Advertising Age - 21 March 2011 by Abbey Klaassen (Editor) PDF

By Abbey Klaassen (Editor)

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The news­ papers were giving columns of space to inform (or misinform) them of the latest discoveries; a new dictum from Albert Einstein was now front-page stuff even though practically nobody could understand it. ”21 The 1920s was also the period when the psychosexual theories of Sigmund Freud found a mass audience. “Psychology was king,” Allen ob­ 40 T R U S T U S , W E ’ R E E X P E RT S ! serves. ” The Wizard of Spin Freud exerted particular influence on Edward L. ” For him, Freud was not just a towering intellect but a family member and personal men­ tor.

And become incapable of adding anything new,” he wrote. ”5 As an alternative to the concept of rule by philosopher-kings, he envisioned a utopian society run by a technical elite, which would draw upon the knowledge generated by sci­ ence in order to govern in the interests of efficiency, order, and progress. The Royal Society for the Improvement of Natural Knowledge, founded in 1660 as England’s official scientific society, drew much of its inspiration from Bacon’s belief that scientific knowledge should come from all quarters and walks of life.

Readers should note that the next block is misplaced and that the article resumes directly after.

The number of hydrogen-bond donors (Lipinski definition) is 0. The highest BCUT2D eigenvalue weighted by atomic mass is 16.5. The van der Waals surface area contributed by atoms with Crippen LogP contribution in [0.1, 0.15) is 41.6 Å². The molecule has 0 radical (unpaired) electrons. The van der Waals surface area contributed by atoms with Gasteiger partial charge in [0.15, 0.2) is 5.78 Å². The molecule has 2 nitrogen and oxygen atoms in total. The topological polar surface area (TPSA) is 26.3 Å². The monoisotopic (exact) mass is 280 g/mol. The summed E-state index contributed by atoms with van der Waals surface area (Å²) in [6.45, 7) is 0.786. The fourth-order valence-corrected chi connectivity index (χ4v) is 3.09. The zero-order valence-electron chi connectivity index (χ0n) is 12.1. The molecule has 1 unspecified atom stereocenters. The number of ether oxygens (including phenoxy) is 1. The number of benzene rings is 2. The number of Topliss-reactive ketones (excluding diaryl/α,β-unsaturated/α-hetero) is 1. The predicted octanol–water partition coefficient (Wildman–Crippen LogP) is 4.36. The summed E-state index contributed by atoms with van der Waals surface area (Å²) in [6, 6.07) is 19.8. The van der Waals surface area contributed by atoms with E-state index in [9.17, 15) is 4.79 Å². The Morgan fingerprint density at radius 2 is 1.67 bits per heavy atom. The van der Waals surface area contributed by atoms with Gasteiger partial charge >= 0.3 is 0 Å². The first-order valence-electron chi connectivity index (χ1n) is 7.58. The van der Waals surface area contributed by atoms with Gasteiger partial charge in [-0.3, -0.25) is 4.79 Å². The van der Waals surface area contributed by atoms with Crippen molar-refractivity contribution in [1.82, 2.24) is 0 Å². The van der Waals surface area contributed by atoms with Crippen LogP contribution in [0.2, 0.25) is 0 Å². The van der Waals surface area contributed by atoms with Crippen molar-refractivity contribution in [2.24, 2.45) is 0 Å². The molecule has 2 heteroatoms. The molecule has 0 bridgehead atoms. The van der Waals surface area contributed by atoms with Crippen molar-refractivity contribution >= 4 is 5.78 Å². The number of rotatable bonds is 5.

Today’s public relations industry has become so pervasive that part of its invisibility stems from the fact that it is, indeed, every­ where—from T-shirts bearing product brand names to movie product placements to various behind-the-scenes efforts at “issue management,” “perception management,” or “crisis management” (to use just a few of the currently fashionable buzzwords). , or Celebrity Focus, specialize in recruiting celebrity and expert spokespersons for the PR industry. ” The larger PR companies offer all of these services and more under a single roof—one­ stop shopping for advertising, public relations, traditional lobbying, re­ search, polling, direct-mail canvassing, and creating “grassroots” support for issues.

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Advertising Age - 21 March 2011 by Abbey Klaassen (Editor)

by Paul

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